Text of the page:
Sensitive Children Who Develop Significant Anxiety
In recent months I happened to work with a number of elementary-age children who had developed anxiety symptoms such as resistance to separation, excessive worrying, nightmares, restricted activity, and “meltdowns.” They were all very bright, creative children who engaged in a lot of fantasy play and were described by their parents as very sensitive. While excessive anxiety is not limited to this cohort of personality factors, I do believe that they represent a majority of the children who, in fact, get immobilized by their fears.
The good news is that those same characteristics can be used to help them change from feeling powerless and overwhelmed into children who feel capable of solving their problems. In other words, these children learn to be more resilient. When I ask parents in my workshops what qualities or strengths they most want for their children, I usually hear a list that includes happiness, health, kindness, sociability, and achievement. What I focus on, however, is resilience. This concept, expertly evolved in a series of books written by Drs. Robert Brooks and Sam Goldstein, refers to developing a sense of being able to solve the problems that life inevitably poses to all of us.
In the discussion that follows, I will describe some of the issues these children presented (details are changed to protect confidentiality) and the strategies used to empower these children to learn how to manage their fears.
Micah, an 11-year-old boy, who was described as very sensitive and caring, had developed a significant problem around separating from his parents. It had reached a point where it impacted their ability to go out without him as well as his ability to go on field trips or to stay over at a friend’s house. He had developed chronic complaints of stomachaches (nothing found by his physician). We refer to developing physical symptoms as somatization. It is very common in children (keeps school nurses very busy) but is also common in adults.
Typically one of the first stages in my work with these children is a psychoeducational piece. With Micah, I explained what happens in the body when we get anxious (nervous, worried). The brain sets off an alarm and the body, like a fire department, swings into action. This is about the “flight or fight” mechanism. The body produces adrenalin which in turn causes our heart to speed up, pumping more oxygen to give the body more energy. Our muscles tighten, ready to spring into action. Our pupils dilate, the better to spot problems. Now, this can be helpful if there is really a threat that we need to deal with. But what if there isn’t? I use one of the many ideas I’ve learned from a colleague, Dr. Susan Davidson, a behavioral psychologist, who specializes in the treatment of anxiety disorders. “Micah, does the smoke alarm ever go off in your house but there isn’t a fire?” He laughs. “Sure sometimes when mom’s cooking!” Please note the value of humor in helping children understand and deal with problems. (Actually it’s also very helpful with adults.) So we begin to use the concept of “false alarms.” Do we want those firemen racing to his house when there’s no fire to put out? Of course not.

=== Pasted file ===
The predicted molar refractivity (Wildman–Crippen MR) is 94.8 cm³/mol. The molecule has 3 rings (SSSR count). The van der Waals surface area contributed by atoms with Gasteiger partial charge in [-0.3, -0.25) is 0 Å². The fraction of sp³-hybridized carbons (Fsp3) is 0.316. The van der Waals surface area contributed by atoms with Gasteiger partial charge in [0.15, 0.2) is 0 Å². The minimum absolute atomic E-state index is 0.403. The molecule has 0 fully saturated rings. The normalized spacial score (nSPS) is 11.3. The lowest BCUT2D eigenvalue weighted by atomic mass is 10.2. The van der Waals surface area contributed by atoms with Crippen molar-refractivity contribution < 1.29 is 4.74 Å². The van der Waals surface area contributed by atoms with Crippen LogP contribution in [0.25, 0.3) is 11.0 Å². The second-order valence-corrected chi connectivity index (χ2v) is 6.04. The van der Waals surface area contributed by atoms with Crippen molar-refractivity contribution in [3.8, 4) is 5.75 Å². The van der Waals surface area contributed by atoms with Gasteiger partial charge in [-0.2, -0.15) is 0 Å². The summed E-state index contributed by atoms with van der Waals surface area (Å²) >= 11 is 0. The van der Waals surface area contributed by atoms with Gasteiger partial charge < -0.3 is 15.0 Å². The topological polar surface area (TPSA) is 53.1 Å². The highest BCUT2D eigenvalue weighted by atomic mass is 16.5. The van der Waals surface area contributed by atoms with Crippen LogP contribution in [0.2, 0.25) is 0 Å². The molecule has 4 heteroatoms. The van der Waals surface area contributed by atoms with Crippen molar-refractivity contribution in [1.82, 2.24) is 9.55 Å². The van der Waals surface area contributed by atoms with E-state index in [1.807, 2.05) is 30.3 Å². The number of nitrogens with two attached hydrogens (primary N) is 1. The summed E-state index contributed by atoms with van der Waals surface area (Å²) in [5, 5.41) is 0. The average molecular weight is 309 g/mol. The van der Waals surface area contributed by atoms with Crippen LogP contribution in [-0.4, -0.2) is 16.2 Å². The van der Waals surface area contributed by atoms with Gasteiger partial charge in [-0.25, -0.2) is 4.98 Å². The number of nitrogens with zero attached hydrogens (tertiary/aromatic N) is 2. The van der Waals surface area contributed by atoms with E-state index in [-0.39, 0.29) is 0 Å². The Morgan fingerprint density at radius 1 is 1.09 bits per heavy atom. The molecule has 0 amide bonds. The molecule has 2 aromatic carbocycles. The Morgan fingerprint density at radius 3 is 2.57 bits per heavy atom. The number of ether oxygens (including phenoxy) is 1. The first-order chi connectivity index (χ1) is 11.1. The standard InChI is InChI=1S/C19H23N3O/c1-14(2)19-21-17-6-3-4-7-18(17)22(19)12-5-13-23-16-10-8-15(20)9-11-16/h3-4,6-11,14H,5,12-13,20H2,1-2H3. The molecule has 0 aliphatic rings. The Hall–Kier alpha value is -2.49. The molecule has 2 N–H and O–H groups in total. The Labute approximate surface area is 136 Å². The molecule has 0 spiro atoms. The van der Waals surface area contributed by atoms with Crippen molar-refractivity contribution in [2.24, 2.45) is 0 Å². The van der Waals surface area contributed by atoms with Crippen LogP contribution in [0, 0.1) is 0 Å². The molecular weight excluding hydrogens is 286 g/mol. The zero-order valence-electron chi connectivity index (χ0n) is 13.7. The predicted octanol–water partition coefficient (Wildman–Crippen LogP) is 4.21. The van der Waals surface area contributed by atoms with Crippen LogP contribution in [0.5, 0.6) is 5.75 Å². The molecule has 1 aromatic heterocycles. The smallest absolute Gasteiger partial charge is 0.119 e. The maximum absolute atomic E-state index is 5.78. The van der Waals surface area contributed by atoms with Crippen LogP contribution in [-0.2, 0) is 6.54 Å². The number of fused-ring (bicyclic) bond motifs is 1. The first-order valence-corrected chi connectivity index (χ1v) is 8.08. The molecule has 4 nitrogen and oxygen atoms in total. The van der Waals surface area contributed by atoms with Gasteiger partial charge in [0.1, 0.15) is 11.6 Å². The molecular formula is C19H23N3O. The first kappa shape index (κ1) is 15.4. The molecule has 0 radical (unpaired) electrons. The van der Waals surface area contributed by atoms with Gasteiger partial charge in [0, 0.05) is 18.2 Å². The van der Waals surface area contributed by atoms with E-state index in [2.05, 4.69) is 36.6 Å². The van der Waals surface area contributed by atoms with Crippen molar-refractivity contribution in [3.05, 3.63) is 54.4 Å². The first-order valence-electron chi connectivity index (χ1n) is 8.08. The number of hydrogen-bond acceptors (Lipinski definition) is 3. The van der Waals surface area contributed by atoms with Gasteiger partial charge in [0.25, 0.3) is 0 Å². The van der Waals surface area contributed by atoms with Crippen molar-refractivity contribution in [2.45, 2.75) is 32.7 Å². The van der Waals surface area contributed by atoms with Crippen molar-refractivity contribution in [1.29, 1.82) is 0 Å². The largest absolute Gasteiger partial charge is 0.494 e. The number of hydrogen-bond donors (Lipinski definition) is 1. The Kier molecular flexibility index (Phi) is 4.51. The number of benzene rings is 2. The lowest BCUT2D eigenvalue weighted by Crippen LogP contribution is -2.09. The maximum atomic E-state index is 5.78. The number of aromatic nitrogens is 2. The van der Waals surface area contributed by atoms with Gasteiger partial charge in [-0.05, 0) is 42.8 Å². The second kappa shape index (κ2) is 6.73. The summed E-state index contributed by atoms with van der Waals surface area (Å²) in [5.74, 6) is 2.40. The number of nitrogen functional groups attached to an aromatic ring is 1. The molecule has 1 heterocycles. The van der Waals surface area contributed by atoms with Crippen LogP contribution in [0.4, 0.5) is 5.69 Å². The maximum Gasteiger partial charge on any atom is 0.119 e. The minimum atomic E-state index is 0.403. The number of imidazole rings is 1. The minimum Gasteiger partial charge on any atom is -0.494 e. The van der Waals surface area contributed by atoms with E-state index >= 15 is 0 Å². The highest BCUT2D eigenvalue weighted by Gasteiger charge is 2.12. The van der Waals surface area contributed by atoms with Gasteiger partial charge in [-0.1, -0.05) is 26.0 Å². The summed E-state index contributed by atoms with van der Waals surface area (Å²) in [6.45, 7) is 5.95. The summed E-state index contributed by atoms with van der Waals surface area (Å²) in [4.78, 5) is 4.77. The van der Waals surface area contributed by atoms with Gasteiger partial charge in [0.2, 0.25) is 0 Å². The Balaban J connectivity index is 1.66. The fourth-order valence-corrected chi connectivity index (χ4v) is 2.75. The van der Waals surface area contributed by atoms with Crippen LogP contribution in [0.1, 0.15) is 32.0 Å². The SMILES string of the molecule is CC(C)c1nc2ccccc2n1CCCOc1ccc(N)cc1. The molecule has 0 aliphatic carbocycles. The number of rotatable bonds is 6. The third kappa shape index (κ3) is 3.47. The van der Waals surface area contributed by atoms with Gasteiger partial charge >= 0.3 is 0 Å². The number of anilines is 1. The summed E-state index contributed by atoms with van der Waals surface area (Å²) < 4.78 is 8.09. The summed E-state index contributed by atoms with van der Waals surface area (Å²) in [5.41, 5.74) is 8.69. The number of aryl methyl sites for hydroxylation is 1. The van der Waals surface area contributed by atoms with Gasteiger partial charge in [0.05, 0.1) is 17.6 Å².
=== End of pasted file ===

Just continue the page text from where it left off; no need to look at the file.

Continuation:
Micah and I worked on the problem in a few ways. I taught him how to relax his body. Open your palms, hands pointed down (an inviting rather than rejecting position that is part of yoga), taking a deep breath, and then drop your belly! Kids usually laugh when I say this. But they catch on quick as I demonstrate it and can immediately feel their body relax. I explain how their body can’t be anxious and relaxed at same time. Micah started to feel he could control at least part of what was happening to him.
We also talked about how stress causes “aches” and he was able to list stomach, back, and head as common aches we all experience from stress but he had never thought of it in that way. Another helpful piece of information.
Then we began to make lists of past worries and checking off which had actually come to life. Sometimes there may be a couple. Often there are none. Either way, it is immediately clear that most of the worrying is for naught. Then we make a list of worries about what bad things might happen in the coming week. At our next appointment we review the list and rarely has any of the worries come true. I focus on the concept of the brain sending false alarms (not Micah having unnecessary worries – better to blame the brain) and that he can now begin to tell the brain when there really isn’t a fire. “Aw, it’s just mom burning dinner again!”
Given a way to understand what has been happening inside his body and a few strategies to better control what is going on, Micah quickly has a couple of positive experiences and quickly improves. I find that these bright children are able to take the ball and run to daylight almost immediately. They start to feel more confident, more resilient, and often are quickly telling me they don’t really need these appointments any more. Thank you very much, but I’d rather be playing with my friends!
Allison, an 8-year-old, brought another aspect of these issues into the office – temperament. She was described by her parents as “slow to warm up.” These children, and their close “cousins,” shy, have an exaggerated self-consciousness that makes them more prone to worry. Allison demonstrated a common aspect of worriers – “catastrophizing.” This refers to taking a small problem and turning it into a potential catastrophe. Often the child doesn’t see that she is doing this but Allison did. However, she said she couldn’t stop it and had no idea why she was doing it.
Heller, K. (2016). Sensitive Children Who Develop Significant Anxiety. Psych Central. Retrieved on September 29, 2016, from http://psychcentral.com/lib/sensitive-children-who-develop-significant-anxiety/